A Letter from the Woodbridge School for Boys, 1832

So. Hadley Ms
September 7th									 10

Master Edward Wells
Care James H. Wells
Hartford
CT
[Envelope]

					 South Hadley, September 6th, 1832
Dear cousin Edward

I received your letter with much pleasure dated the 4th and received on 6th of September I could not hardly stop flying my kite to read it but waited till I got into school and then I read it with much pleasure. I thought that I should bring home some squirrels but when mother came she told me that she thought that I had not better bring them home as they do not pour forth much fragrance to the smell. But I am going to bring home some flying squirrels which are much handsomer than those that I was going to bring. I have made a cage to keep them in until I get home. I guess that I will give two to you and keep two my self which I expect to bring up here with me next term they’re not much bigger than a mouse but they are as much more beautiful as you can imagine.   I have learnt more this term in this school than in any other school that I have been to. I am (turn over) now in algebra. I have been to Mythology in Latin speak and write composition alternately every Saturday morning we have two or three public exhibitions during the term then every body may come that has a mind to there is a going to be one tomorrow evening. As you wish me to tell you some of the boys names that go here or I will gratify you. M Bull, C Whiting, W W Hudson, A Woodbridge, R. Hudson. The teachers are Mr. B Gould (?) And D R Austin prin George Hale, Sam Austin, Engrham (?) Shakespeare this term will be out in three weeks or the last Wednesday in September Thursday evening you may expect me. we have a very pretty little pony to ride. it is my turn to ride today. we generally go about a mile at a ride. there are about 36 scholars in the school. I don’t think that I shall be able to write as long a letter as you have you must excuse me as I have but little time to write. I ever remain
Your most 
affectionate
Cousin
A Watkinson
Hartford
CT

This charming letter, in the collection of the Connecticut Historical Society, Hartford, was undoubtedly written by Alfred Watkinson.  He was 14 years old at the time.

        Sophie Eastman tells us “In Old South Hadley” (1912) about the
Woodbridge School:, located in Sycamores, the former home of Ruggles Woodbridge:

    “The pupils were obliged to dress in uniform, and on Sunday, march two and two into church with military precision. Every Sabbath morning they had a Bible lesson at home, and every day at the close of school each boy recited a verse of scripture.
     Most of the pupils came from old and aristocratic families. They wore tall hats, which gave great offense to the town boys, and there were frequent collisions in which fists were freely used….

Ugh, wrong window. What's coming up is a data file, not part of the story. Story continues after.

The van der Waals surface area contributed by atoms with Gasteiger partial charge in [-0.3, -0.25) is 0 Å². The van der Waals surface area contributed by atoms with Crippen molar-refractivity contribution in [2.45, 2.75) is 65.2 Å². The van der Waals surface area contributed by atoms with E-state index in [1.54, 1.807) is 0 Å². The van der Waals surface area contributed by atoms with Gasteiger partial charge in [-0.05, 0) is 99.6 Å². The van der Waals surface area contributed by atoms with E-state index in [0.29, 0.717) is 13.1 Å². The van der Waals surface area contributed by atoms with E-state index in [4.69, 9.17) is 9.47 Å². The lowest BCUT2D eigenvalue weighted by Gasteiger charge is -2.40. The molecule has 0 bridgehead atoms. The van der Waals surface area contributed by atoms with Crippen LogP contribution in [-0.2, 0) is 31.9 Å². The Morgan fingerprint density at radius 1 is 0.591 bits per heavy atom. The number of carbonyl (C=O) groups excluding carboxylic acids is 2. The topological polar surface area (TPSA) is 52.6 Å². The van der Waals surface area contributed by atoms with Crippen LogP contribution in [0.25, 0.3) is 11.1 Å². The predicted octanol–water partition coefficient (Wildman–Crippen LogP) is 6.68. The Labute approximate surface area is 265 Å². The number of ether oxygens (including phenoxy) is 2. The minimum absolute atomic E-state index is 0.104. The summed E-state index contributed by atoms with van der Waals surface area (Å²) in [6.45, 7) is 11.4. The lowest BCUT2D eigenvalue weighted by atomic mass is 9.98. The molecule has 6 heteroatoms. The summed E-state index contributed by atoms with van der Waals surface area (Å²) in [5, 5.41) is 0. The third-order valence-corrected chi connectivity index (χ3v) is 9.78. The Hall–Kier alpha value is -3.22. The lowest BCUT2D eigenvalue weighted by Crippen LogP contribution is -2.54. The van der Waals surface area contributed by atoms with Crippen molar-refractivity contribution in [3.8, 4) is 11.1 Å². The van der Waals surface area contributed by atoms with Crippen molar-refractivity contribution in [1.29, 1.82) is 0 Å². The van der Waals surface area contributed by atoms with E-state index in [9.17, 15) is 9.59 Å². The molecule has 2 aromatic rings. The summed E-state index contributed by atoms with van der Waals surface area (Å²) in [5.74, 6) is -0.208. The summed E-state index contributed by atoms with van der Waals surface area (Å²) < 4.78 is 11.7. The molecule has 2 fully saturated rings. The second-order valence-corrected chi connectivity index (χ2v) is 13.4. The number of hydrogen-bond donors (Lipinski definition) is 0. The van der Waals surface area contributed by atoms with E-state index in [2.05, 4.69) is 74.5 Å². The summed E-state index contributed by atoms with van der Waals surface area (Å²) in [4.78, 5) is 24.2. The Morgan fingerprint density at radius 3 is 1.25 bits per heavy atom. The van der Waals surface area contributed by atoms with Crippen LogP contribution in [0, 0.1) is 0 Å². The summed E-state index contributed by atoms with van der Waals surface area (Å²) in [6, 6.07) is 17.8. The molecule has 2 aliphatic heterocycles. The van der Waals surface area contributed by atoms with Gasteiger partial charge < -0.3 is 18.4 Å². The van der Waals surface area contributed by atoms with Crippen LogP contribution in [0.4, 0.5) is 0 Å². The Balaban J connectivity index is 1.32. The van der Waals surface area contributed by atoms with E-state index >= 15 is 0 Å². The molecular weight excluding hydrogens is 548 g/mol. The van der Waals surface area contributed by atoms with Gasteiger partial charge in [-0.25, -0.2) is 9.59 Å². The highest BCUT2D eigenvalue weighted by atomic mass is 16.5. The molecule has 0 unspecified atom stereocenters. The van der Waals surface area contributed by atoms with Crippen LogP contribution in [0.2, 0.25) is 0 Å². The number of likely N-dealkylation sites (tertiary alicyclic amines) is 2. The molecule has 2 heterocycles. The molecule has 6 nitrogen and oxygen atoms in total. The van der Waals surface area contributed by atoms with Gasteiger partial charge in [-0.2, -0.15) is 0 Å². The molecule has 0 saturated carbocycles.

A long list might be given of the governors and other leading man of Massachusetts, who were educated in this school, which ranked high in his intellectual as well at this moral influence.”

 The “Woodbridge School for Boys” met with such success that one addition after another was made to Sycamores, “till people said that if it had more wings it would be able to fly”  (Sophie Eastman).  It was noteworthy during the period 1827 to 1834.
Alfred was the son of Edward Watkinson, who along with his brothers David and William were extremely successful businessmen in Hartford.  They ran a general wholesale business, and were active in banking, insurance, and transportation projects.  They were involved in the founding of Trinity College, Watkinson School, the Watkinson Library at Trinity, the Wadsworth Atheneum, the Hartford Hospital, the predecessor of the Hartford Public Library, and the American School for the Deaf (with Rev. Thomas Hopkins Gallaudet of Hartford).
Cousin Edward Wells was the son of James Hancock Wells, the founder, along with Edward Watkinson and seven others, of the Hartford Unitarian Association in 1830.  In 1839 James and John Wells built a small paper mill, but it was not successful.
        I have possessed a copy of this letter for a number of years, but only recently have I been able, through Google, to identify the author and his cousin and their families.  Alfred spells well, but the almost total lack of punctuation and capitalization make this a bit of a challenge to read.  Please contact me if you know of any other graduates of the Woodbridge School for Boys, also known as the Woodbridge Scientific School and Woodbridge School.  I know nothing of the “long list...of the governors and other leading man of Massachusetts who were educated in this school....” mentioned by Sophie Eastman.
    Tuition at the Woodbridge School was $150 per year which included tuition, room rent, wood, lights and washing. At that time (1831) the tuition at Dartmouth was $101, Amherst $93-118, and Harvard $179.

































                                                                                                           Museum of Fine Arts, Boston
    This portrait, Boy with a Squirrel, was painted by John Singleton Copey in 1765.  It depicts Copley’s half brother Henry Pelham at about age 11 with his pet squirrel, a flying squirrel just like the ones Alfred Watkinson proposes to bring home.  We can imagine Alfred in a similar sumptuous setting, seated at a mahogany table with a gold chain attached to his squirrel--a boy of privilege in a private school in South Hadley.

Ken Williamson 11/1/13







  
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